The new Vehicle Innovation Center will continually update its roster of vehicles in order to give visitors the chance to drive the latest alternative-fuel and powertrain vehicles.
In late May, GE Capital Fleet Services officially opened its new Vehicle Innovation Center at its headquarters in Eden Prairie, Minn. At first glance, the new facility is a way to showcase the wide range of alternative-fuel vehicles available to fleet managers today. Looking deeper, it’s also a place where GE can bring together fleet industry stakeholders, potential fleet customers, other GE customers, and outside organizations, such as universities, in order to advance alternative-fuel vehicle education and adoption.
Green Fleet magazine spoke with Deb Frodl, the Chief Strategy Officer for GE Capital Fleet Services & GE’s Global Alternative Fuels Leader, about the new facility, how it fits into the company’s business strategy, and the future of alternative-fuel vehicle adoption in the fleet industry.
Right Location, Right Time
When any organization opens a new facility, location choice is a critical factor in its usability. For GE, the headquarters of its fleet management business in Eden Prairie was the perfect location.
“We are fortunate to already have so much connectivity with our customers,” Frodl said. “We have hundreds of customers coming to our headquarters annually that we’re already doing strategic consulting or reviews with, so this creates a great opportunity to engage them in a discussion about the technology of alternative-fuel vehicles through that process.”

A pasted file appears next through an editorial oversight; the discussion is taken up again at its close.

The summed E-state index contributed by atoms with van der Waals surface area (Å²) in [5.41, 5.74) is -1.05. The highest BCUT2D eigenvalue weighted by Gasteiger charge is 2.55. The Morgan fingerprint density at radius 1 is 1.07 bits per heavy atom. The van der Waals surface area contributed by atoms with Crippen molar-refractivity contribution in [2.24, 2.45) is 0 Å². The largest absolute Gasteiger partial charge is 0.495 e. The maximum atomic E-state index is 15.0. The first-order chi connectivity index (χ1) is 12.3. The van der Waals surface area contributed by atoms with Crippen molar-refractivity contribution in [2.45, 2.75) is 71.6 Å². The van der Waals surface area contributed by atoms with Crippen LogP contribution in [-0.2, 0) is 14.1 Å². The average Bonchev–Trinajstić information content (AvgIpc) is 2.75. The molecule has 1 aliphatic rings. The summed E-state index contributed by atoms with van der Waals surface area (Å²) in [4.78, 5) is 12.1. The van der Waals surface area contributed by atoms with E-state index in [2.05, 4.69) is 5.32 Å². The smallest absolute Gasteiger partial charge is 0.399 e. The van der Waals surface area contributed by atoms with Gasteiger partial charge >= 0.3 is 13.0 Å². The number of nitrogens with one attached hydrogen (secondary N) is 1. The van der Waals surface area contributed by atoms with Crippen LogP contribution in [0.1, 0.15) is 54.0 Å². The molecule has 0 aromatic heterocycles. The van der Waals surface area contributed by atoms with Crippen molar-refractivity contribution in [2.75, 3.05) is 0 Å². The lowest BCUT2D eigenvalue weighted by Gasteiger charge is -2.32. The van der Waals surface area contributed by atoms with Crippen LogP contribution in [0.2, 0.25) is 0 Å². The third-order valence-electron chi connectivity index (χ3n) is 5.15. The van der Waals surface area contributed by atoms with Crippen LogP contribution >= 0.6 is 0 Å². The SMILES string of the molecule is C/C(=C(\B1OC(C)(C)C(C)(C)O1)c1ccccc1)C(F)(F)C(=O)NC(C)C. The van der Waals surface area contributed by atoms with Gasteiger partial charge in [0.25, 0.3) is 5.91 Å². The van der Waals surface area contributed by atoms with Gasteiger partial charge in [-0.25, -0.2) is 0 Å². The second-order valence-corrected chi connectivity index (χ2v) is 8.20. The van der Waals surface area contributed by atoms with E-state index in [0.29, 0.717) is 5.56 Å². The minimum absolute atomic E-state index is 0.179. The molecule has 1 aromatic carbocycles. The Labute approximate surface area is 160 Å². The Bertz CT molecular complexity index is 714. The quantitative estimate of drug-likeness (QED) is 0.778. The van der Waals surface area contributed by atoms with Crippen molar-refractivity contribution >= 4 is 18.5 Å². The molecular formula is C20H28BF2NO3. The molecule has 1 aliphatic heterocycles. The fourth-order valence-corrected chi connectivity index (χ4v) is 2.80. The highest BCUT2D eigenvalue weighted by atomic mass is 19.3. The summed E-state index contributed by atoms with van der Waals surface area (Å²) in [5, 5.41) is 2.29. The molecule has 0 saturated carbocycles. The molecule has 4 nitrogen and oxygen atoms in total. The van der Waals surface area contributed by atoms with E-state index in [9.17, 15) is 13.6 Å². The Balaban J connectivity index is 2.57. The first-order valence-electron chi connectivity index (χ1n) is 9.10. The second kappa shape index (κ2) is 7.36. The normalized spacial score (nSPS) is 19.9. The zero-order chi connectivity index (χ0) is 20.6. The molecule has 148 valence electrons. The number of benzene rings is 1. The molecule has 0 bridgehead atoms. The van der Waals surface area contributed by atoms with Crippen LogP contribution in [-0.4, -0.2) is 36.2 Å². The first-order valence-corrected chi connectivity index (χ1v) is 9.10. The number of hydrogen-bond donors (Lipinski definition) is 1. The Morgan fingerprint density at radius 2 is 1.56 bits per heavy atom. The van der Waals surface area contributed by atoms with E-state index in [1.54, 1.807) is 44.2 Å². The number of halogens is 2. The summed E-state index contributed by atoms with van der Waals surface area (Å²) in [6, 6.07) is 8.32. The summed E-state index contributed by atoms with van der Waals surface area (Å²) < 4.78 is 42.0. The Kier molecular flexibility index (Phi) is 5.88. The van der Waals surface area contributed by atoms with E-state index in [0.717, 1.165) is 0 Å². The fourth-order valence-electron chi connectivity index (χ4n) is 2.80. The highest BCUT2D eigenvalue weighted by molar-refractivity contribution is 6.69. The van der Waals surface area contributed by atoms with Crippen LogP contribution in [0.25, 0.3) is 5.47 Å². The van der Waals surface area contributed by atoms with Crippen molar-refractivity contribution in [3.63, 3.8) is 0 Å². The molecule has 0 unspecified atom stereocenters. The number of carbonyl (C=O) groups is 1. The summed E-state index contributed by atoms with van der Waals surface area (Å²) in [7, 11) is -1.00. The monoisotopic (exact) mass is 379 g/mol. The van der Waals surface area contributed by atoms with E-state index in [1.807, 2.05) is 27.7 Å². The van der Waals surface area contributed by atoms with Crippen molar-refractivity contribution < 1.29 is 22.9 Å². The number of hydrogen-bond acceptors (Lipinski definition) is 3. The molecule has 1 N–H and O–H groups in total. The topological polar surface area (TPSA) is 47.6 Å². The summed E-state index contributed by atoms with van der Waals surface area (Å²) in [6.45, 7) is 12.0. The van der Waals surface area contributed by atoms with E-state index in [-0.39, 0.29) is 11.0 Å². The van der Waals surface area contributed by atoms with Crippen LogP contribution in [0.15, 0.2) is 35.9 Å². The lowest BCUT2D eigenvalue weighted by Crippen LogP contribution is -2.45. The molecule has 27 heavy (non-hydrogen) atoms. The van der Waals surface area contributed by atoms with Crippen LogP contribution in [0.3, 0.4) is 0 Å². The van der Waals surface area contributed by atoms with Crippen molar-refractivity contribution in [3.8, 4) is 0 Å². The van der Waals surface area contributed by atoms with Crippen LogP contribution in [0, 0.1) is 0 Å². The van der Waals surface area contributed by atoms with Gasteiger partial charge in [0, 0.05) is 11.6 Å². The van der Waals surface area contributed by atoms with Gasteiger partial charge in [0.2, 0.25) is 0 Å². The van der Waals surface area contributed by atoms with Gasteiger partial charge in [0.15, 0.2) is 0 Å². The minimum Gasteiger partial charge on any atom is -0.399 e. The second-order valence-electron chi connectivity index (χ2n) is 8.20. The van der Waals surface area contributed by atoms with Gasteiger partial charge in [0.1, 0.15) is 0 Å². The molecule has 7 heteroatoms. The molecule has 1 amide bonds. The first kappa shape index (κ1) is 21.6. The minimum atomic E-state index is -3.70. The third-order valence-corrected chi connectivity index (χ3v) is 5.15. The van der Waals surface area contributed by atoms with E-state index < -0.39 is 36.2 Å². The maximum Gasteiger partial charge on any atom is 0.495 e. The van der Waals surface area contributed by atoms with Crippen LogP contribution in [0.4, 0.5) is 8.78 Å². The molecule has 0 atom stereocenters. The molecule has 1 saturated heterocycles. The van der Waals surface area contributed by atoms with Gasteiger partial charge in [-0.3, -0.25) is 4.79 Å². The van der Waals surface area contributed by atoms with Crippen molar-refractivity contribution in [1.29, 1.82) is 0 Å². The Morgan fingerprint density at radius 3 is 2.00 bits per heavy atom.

Frodl explained how the new facility will fit into GE Capital Fleet Services’ consulting process for its customers. To start, visiting customers will go through the in-depth analytical fleet performance review that GE provides, but from there, they will have an opportunity to drive a wide range of alternative-fuel and alternative powertrain vehicles and learn more about the technologies involved and currently available. Integrating a ride and drive and education session helps GE’s fleet customers evaluate their alternative-fuel vehicle options and determine which may work in different applications.
“It’s not just about the vehicles themselves but to educate customers about the various solutions and technologies that GE offers that can help them adopt those alternative-fuel vehicles,” Frodl said. “Part of our core competency and our whole value proposition is our exceptional strategic consulting team. We help our customers find the right technology for the right application and then calculate total cost of ownership (TCO). For many customers it boils down to that, but others may have sustainability or operational goals where they have to reduce fuel costs by 50%, for example.”
The facility isn’t just open to GE’s current customers, although that’s still a core focus for the facility. Frodl said the opportunities the facility presents go beyond the fleet industry.
“We’re hosting a variety of people and companies who are not customers today,” Frodl said. “We want to engage with corporate fleets, universities, and community stakeholders. Business-to-business is our primary focus, but we’re opening the center up to other interested groups. For example, we recently hosted a local STEM (science, technology, engineering, and mathematics) school visit to engage and educate several classes of talented schoolchildren with these incredible technologies. We’re hoping that, because the Vehicle Innovation Center showcases a broader range of GE technologies, other GE customers will come here as well. They might not necessarily be a fleet customer today, but they can come here and engage in the broader GE ecomagination strategy.”
GE’s Frodl added that government fleet customers are also welcome to visit, though GE Capital Fleet Services focuses on working with corporate fleet customers. GE Capital Government Finance is the sisters company that government fleets can work with if interested in what GE has to offer. One example of technology that would be of interest to fleets that are “hub-based” and have on-site fueling would be GE’s new CNG technology.